I'm pretty sure most you have already heard of pinterest, and use it daily...am I right? Well, they've just launched Pinterest UK and as part of the launch have got a few of us blogging types to share the news and introduce a fellow UK blogger and pinner that you probably haven't heard of before.
So, I'd like you all to meet Michelle and Vicki from pocketful of dreams. They are event planners for weddings and parties and have a great eye for design with the emphasis on fun. No dull stuff here! Check out their pinterest board for DIY and crafts - they have some really cool pins full of really handy ideas that I know I'll be pinning for future reference.
I love pinterest, I have to admit I wasn't sure about it when I first heard about it but as someone who has spent far too much of her life ripping out pictures from magazines and saving scraps of fabric, wallpaper and interesting bits I've seen and kept them in a drawer or stuck them on my noticeboard, once I started pinning I realised it was going to be a really cool way to keep a check on my habit. Every time I see something I love online I repin it so I can find that idea or project later on - it links back to the source I saw it so I'm never having to screen shot a quilt or pattern, print it out and scrawl the website addy on it (because I actually used to do that - bookmarking stuff started to get too confusing).
I'm sharing my board 'my stuffs' - it's where I pin all my projects to keep them in one place, you'll find all of my quilts, and the things I've made in one place.
go join and pin now! If you click on the widget below you can find out more about the pin it forward campaign and follow other great UK based pinners! Better grab a coffee first though - you'll be there for some time!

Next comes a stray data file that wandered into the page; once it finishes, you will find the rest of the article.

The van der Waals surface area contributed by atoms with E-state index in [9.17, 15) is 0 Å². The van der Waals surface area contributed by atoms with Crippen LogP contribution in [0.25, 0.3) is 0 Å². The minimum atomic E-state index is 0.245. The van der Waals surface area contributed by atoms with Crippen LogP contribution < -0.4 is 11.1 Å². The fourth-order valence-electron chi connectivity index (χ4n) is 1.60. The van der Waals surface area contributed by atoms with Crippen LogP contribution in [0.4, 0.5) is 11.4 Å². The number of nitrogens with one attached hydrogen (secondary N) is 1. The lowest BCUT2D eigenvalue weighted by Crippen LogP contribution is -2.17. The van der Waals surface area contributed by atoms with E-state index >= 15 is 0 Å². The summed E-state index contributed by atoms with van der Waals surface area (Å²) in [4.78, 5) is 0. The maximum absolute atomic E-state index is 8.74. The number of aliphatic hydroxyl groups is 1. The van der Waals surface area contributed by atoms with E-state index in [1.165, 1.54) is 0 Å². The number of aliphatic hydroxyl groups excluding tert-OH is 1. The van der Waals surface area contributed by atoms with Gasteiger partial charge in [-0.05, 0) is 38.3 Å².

Ok - that was fast. I'm so sorry about the flying visit, but I really should have left the house an hour ago. I have to drive to my mum's down in Suffolk and then get the train across to London at the crack of dawn to teach at the Village Haberdashery. And I still haven't packed!!!
I think going to Camp has had a huge effect on me and my confidence when it comes to new things. I wasn't expecting that to happen at all!
I attempted dressmaking and it was a success (so much so that I've made a second staple dress -I'll share pics as soon as I get the shirring elastic sewn in), and after watching some of the other campers making bags I decided to bite the bullet last week and make the aeroplane bag that Sara designed.
It has always been my plan to make the Amy Butler weekender, but the constant discussion over issues with the lining being too big, the piping being a bitch and the amount of needles people seem to break when making it has put me off. Maybe I'll make one eventually, but for now I can survive without it. My weekender bag itch is scratched thanks to the aeroplane bag.
Sara told me it was simple, but she makes bags all the time, so I wasn't hugely convinced that what she found easy was the same as what I find easy. Then I saw a few pop up around instagram and it was Pippa that finally convinced me. I'm not being mean when I say that if Pippa found it ok then I knew I would, I know that our bag making skill-set is about the same (ie - none) and she is always honest in her assessment of things (yes Pip, I'm saying if you don't like something you tell us. That's a good thing).
I ordered fabric from Kate. Did you know that the Ginger Monkeys are Lu, Tacha and me, from our trip to quilt market a couple of years back? After the trip Melody asked a few people to design records for the fabric, and that was Lu's. Cool, no? As this bag will be going to the Fat Quarterly retreat in July and the Ginger Monkeys will be reunited, it was the obvious choice.